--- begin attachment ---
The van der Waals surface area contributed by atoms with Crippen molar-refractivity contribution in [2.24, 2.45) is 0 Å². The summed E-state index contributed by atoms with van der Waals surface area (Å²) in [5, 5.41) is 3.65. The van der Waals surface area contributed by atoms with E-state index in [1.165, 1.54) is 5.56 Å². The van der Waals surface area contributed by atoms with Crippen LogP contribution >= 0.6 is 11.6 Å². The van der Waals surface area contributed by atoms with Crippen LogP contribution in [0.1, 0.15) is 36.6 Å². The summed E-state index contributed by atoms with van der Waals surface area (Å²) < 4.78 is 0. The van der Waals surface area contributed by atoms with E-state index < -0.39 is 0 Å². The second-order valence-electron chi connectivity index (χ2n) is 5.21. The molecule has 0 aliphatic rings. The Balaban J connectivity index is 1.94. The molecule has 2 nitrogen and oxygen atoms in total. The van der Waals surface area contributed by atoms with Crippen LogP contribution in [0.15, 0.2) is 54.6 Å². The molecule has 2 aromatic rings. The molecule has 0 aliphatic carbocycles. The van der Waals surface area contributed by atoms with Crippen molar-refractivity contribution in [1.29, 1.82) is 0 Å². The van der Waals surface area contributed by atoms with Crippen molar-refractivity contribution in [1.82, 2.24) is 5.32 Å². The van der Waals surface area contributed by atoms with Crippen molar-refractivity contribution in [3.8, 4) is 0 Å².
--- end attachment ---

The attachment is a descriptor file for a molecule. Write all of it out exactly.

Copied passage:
The van der Waals surface area contributed by atoms with Crippen molar-refractivity contribution in [2.24, 2.45) is 0 Å². The summed E-state index contributed by atoms with van der Waals surface area (Å²) in [5, 5.41) is 3.65. The van der Waals surface area contributed by atoms with E-state index in [1.165, 1.54) is 5.56 Å². The van der Waals surface area contributed by atoms with Crippen LogP contribution >= 0.6 is 11.6 Å². The van der Waals surface area contributed by atoms with Crippen LogP contribution in [0.1, 0.15) is 36.6 Å². The summed E-state index contributed by atoms with van der Waals surface area (Å²) < 4.78 is 0. The van der Waals surface area contributed by atoms with E-state index < -0.39 is 0 Å². The second-order valence-electron chi connectivity index (χ2n) is 5.21. The molecule has 0 aliphatic rings. The Balaban J connectivity index is 1.94. The molecule has 2 nitrogen and oxygen atoms in total. The van der Waals surface area contributed by atoms with Crippen LogP contribution in [0.15, 0.2) is 54.6 Å². The molecule has 2 aromatic rings. The molecule has 0 aliphatic carbocycles. The van der Waals surface area contributed by atoms with Crippen molar-refractivity contribution in [1.29, 1.82) is 0 Å². The van der Waals surface area contributed by atoms with Crippen molar-refractivity contribution in [1.82, 2.24) is 5.32 Å². The van der Waals surface area contributed by atoms with Crippen molar-refractivity contribution in [3.8, 4) is 0 Å².